Lake Superior Barrels: Red Cliff’s Investigation

John LaForge

 

For three years in a row, the Red Cliff Band of Lake Superior Chippewa has announced its intention to recover 70 of the 1,457 barrels of Honeywell corporation waste secretly dumped into Lake Superior along the North Shore by the Army Corps of Engineers in the ‘50s and ‘60s. Technical problems, funding delays and complaints by the Army Corps caused postponements.
An April 18 news release from the Band renews its pledge to do the retrieval this summer. The announcement says diplomatically that the drums “contain ammunition parts and general production line debris.”

Even the Minn. Pollution Control Agency admits it found “17 contaminants including metals, volatiles, semi-volatiles and polychlorinated biphenyls” in the barrels. ( HYPERLINK “http://www.pca.state.mn.us/index.php/view-document.html?gid=6047” http://www.pca.state.mn.us/index.php/view-document.html?gid=6047, p.3) And the Snooze Tribune reported that over a dozen toxins were found in nine barrels, among them benzene, arsenic, cadmium, chromium, lead, acetone and barium. (“Barrels contain toxins,” Duluth News Tribune, Sept., 22, 1994)

Red Cliff plans to take barrels from dump sites near the Lester, Talmage and Sucker Rivers. Other well-documented dumps at Knife River, Knife Island, Shoreview Road and French River are not being targeted because an underwater search failed to positively identify barrels there. Researchers hired by the Band say that only a “debris field” appears in its images of these four areas. Official statements on the numbers of drums, dumping trips and dump sites are available in records — including official Corps of Engineers tug boat logs — maintained by the Army, the Minn. Pollution Control Agency (MPCA) and the Duluth Public Library.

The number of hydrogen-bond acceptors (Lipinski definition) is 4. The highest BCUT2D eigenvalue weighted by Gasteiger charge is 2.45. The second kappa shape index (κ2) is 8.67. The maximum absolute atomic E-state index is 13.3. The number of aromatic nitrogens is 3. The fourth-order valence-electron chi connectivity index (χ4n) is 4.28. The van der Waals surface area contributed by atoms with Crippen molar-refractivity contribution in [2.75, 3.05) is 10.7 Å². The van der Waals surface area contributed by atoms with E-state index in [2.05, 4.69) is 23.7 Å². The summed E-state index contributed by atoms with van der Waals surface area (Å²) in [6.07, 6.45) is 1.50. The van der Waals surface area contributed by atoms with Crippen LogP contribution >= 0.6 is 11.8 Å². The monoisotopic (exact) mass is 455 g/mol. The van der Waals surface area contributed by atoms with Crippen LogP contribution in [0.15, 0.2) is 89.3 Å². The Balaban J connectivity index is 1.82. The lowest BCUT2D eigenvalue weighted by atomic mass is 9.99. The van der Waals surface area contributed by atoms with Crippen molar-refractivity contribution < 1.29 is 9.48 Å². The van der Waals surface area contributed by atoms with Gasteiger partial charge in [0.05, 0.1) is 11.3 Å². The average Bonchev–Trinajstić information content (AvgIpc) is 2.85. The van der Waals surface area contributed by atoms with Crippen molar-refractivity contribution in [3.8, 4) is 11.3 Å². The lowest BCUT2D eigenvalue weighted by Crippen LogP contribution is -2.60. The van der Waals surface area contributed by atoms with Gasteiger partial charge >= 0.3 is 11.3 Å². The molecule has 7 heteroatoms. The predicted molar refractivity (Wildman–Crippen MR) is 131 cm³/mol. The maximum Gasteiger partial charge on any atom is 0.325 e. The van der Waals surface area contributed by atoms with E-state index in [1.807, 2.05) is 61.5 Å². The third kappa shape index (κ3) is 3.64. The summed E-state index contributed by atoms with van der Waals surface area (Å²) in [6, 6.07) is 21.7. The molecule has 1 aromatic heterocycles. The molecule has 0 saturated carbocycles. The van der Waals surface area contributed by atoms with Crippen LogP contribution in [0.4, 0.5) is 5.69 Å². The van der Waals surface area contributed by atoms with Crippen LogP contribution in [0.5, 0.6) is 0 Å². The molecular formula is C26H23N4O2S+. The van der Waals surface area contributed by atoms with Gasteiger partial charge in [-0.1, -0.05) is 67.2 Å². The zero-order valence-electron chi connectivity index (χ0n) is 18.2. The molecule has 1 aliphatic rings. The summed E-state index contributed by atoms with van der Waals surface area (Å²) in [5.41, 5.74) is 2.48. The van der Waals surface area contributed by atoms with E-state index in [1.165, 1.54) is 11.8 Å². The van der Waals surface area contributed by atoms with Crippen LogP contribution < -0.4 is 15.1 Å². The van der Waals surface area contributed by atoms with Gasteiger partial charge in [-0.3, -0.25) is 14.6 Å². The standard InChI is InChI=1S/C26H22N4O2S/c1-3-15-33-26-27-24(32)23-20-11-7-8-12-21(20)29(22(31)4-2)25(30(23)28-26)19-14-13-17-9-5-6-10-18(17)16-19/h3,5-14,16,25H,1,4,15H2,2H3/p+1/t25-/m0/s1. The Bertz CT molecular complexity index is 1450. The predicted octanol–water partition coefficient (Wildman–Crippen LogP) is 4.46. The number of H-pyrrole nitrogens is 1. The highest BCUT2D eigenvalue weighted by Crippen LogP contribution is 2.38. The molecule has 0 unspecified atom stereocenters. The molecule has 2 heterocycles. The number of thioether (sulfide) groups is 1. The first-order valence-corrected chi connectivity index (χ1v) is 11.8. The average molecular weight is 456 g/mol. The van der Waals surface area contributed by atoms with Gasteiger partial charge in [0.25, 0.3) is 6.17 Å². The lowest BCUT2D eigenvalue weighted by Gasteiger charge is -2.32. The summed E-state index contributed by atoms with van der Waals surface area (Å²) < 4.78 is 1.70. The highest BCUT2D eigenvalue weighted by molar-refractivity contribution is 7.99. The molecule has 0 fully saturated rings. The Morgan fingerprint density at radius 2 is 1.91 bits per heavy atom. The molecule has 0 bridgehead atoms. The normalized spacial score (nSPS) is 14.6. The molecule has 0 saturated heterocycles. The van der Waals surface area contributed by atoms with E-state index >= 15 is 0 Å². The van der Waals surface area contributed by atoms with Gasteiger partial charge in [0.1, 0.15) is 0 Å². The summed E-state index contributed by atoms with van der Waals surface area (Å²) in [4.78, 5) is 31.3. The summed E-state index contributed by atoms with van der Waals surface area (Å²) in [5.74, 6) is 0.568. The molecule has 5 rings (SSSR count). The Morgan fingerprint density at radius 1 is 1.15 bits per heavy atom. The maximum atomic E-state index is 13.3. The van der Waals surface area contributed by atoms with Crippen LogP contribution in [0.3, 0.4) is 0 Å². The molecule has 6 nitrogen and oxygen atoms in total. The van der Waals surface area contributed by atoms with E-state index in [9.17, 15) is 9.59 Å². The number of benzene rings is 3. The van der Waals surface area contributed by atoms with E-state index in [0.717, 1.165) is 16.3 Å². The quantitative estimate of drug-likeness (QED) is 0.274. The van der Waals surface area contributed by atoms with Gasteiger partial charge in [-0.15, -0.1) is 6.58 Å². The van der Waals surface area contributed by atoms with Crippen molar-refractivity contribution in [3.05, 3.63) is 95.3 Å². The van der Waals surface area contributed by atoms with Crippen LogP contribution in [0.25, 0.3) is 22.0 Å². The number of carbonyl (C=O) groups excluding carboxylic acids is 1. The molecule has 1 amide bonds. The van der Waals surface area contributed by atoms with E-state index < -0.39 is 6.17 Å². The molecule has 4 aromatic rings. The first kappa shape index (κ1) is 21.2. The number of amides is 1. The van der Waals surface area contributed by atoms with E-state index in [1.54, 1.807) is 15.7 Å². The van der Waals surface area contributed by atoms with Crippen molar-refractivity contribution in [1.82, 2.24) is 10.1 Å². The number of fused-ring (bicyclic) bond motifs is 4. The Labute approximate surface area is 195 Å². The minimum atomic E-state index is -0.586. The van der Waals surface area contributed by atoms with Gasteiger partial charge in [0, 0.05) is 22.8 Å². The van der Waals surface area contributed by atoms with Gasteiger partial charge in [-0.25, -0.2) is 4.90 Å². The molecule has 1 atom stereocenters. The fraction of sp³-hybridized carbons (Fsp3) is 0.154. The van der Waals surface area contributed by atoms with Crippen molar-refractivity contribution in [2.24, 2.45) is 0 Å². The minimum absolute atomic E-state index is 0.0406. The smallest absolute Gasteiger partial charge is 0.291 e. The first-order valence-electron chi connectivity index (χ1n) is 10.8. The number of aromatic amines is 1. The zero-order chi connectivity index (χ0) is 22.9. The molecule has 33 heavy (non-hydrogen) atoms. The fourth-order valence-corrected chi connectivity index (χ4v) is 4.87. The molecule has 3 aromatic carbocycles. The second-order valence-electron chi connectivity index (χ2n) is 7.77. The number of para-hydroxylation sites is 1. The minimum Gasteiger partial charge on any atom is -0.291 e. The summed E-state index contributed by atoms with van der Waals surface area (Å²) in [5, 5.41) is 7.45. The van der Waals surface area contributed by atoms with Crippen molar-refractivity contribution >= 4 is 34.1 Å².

The Sept. 1993 Minnesota Pollution Control Agency “Fact Sheet” on the barrels says, “the Corps disposed of classified material seven times — a total of 1,457 drums.”
The Executive summary of the MPCA’s Jan. 23, 1985 “Preliminary Assessment, Duluth Superior Harbor Barrel Dump,” says: “Six dumping areas have been identified.”

The MPCA’s “Site Description and History” says “Available records indicate a total of 1,437 drums were disposed … in 6 different locations.”

The Department of the Army’s Environmental Hygiene Agency says in a June 30, 1977 letter, “this Agency … requested a separate evaluation of environmental hazard … of six dumps at the same site during the period, 1957-62.”

A June 28, 1985 Office Memorandum from John Pegors, the MPCA’s regional director in Duluth, says in part: “The first three dumps were made approximately three miles out from the Lester River mouth in the vicinity of the drinking water intake for the city of Duluth…. The fourth, fifth and sixth dumps were made at deeper depths in the vicinity of Knife Island near the mouth of the Knife River….”

The memo continues: “Barrel dump number 4, confirmed, was made at the 200 foot contour on Oct. 14, 1961, and barrel dumps 5 and 6 were made on June 25 and 26, 1962 …” But self-limited searches aren’t the only mystery.

In 1990, the U.S. EPA conducted a radiological survey of 24 barrels. Four of them, over 16%, were found emitting excess radiation. (“Final report of results from survey of drums in Lake Superior,” U.S. EPA, National Air and Radiation Environmental Laboratory, Nov. 27, 1990, pp. 3, 5 & 11) This final report by Health Physicist Mark Semler warned that his monitoring equipment was incapable of detecting alpha or beta radiation. Semler’s cover letter cautioned:
“Because the underwater probe is insensitive to the presence of alpha and/or beta radiation, no conclusions concerning the presence or absence of radionuclides which are pure alpha or beta emitters can be made. I would, therefore, recommend that as you open any recovered drums, you have available an alpha survey meter and a G-M survey meter with a thin window that is sensitive to beta radiation. I would also suggest that you provide, or require the contractor to provide, full face, air purifying respirators and overalls for all workers in the area as the concrete is removed. This will protect from the concrete dust which will be generated and allow for easy decontamination of workers should any radioactive or hazardous materials be present.”
Red Cliff’s investigators would do well to heed the EPA’s warning.
— John LaForge works for Nukewatch a nuclear watchdog and anti-war group in Wisconsin.

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